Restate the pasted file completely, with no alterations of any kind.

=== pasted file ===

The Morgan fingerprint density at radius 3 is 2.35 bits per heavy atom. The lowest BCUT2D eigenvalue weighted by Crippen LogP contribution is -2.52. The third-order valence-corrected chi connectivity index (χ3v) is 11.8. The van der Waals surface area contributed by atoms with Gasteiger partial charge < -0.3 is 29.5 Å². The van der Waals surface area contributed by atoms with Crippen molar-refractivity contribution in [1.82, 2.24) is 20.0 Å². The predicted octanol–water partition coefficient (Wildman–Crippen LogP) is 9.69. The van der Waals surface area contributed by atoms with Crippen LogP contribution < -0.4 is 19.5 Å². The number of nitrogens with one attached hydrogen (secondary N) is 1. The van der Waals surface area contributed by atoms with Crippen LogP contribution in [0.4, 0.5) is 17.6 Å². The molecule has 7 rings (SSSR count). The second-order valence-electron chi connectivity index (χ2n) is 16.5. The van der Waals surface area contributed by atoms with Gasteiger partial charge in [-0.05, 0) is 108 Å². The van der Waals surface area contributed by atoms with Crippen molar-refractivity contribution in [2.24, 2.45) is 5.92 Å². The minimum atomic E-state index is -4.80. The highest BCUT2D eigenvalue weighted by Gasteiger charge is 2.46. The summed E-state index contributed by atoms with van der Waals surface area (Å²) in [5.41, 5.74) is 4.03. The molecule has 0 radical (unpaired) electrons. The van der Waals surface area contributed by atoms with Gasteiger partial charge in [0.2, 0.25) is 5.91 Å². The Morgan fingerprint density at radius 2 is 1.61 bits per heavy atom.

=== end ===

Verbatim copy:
The Morgan fingerprint density at radius 3 is 2.35 bits per heavy atom. The lowest BCUT2D eigenvalue weighted by Crippen LogP contribution is -2.52. The third-order valence-corrected chi connectivity index (χ3v) is 11.8. The van der Waals surface area contributed by atoms with Gasteiger partial charge < -0.3 is 29.5 Å². The van der Waals surface area contributed by atoms with Crippen molar-refractivity contribution in [1.82, 2.24) is 20.0 Å². The predicted octanol–water partition coefficient (Wildman–Crippen LogP) is 9.69. The van der Waals surface area contributed by atoms with Crippen LogP contribution < -0.4 is 19.5 Å². The number of nitrogens with one attached hydrogen (secondary N) is 1. The van der Waals surface area contributed by atoms with Crippen LogP contribution in [0.4, 0.5) is 17.6 Å². The molecule has 7 rings (SSSR count). The second-order valence-electron chi connectivity index (χ2n) is 16.5. The van der Waals surface area contributed by atoms with Gasteiger partial charge in [-0.05, 0) is 108 Å². The van der Waals surface area contributed by atoms with Crippen molar-refractivity contribution in [2.24, 2.45) is 5.92 Å². The minimum atomic E-state index is -4.80. The highest BCUT2D eigenvalue weighted by Gasteiger charge is 2.46. The summed E-state index contributed by atoms with van der Waals surface area (Å²) in [5.41, 5.74) is 4.03. The molecule has 0 radical (unpaired) electrons. The van der Waals surface area contributed by atoms with Gasteiger partial charge in [0.2, 0.25) is 5.91 Å². The Morgan fingerprint density at radius 2 is 1.61 bits per heavy atom.